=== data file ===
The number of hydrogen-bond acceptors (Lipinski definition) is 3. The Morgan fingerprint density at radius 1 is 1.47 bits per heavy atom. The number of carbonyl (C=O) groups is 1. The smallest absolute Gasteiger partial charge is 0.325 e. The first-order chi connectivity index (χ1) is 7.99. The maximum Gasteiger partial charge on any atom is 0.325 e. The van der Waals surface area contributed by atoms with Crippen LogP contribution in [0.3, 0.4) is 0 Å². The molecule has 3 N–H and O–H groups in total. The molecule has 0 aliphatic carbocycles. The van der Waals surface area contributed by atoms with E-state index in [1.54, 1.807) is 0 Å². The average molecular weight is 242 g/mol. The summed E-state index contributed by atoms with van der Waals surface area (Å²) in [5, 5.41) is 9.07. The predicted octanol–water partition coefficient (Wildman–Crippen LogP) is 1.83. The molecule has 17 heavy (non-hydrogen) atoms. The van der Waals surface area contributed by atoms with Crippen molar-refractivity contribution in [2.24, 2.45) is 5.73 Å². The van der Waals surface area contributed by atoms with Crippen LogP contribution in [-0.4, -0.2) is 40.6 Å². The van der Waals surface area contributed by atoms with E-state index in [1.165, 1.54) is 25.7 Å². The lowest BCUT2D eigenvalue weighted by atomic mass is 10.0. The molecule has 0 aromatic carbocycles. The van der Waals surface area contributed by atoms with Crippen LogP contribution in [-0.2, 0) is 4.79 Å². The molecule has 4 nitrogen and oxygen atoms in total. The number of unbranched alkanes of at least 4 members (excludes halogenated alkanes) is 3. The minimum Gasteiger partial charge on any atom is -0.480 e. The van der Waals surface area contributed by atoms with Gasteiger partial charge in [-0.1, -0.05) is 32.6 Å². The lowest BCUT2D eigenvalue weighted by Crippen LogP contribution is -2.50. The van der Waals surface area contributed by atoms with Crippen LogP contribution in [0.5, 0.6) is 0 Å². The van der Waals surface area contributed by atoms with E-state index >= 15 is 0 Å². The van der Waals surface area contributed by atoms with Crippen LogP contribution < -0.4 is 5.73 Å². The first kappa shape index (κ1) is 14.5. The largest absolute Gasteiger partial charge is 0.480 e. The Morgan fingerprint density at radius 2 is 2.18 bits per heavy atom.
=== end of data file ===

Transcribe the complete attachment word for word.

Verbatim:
The number of hydrogen-bond acceptors (Lipinski definition) is 3. The Morgan fingerprint density at radius 1 is 1.47 bits per heavy atom. The number of carbonyl (C=O) groups is 1. The smallest absolute Gasteiger partial charge is 0.325 e. The first-order chi connectivity index (χ1) is 7.99. The maximum Gasteiger partial charge on any atom is 0.325 e. The van der Waals surface area contributed by atoms with Crippen LogP contribution in [0.3, 0.4) is 0 Å². The molecule has 3 N–H and O–H groups in total. The molecule has 0 aliphatic carbocycles. The van der Waals surface area contributed by atoms with E-state index in [1.54, 1.807) is 0 Å². The average molecular weight is 242 g/mol. The summed E-state index contributed by atoms with van der Waals surface area (Å²) in [5, 5.41) is 9.07. The predicted octanol–water partition coefficient (Wildman–Crippen LogP) is 1.83. The molecule has 17 heavy (non-hydrogen) atoms. The van der Waals surface area contributed by atoms with Crippen molar-refractivity contribution in [2.24, 2.45) is 5.73 Å². The van der Waals surface area contributed by atoms with Crippen LogP contribution in [-0.4, -0.2) is 40.6 Å². The van der Waals surface area contributed by atoms with E-state index in [1.165, 1.54) is 25.7 Å². The lowest BCUT2D eigenvalue weighted by atomic mass is 10.0. The molecule has 0 aromatic carbocycles. The van der Waals surface area contributed by atoms with Crippen LogP contribution in [-0.2, 0) is 4.79 Å². The molecule has 4 nitrogen and oxygen atoms in total. The number of unbranched alkanes of at least 4 members (excludes halogenated alkanes) is 3. The minimum Gasteiger partial charge on any atom is -0.480 e. The van der Waals surface area contributed by atoms with Gasteiger partial charge in [-0.1, -0.05) is 32.6 Å². The lowest BCUT2D eigenvalue weighted by Crippen LogP contribution is -2.50. The van der Waals surface area contributed by atoms with Crippen LogP contribution in [0.5, 0.6) is 0 Å². The van der Waals surface area contributed by atoms with E-state index >= 15 is 0 Å². The van der Waals surface area contributed by atoms with Crippen LogP contribution < -0.4 is 5.73 Å². The first kappa shape index (κ1) is 14.5. The largest absolute Gasteiger partial charge is 0.480 e. The Morgan fingerprint density at radius 2 is 2.18 bits per heavy atom.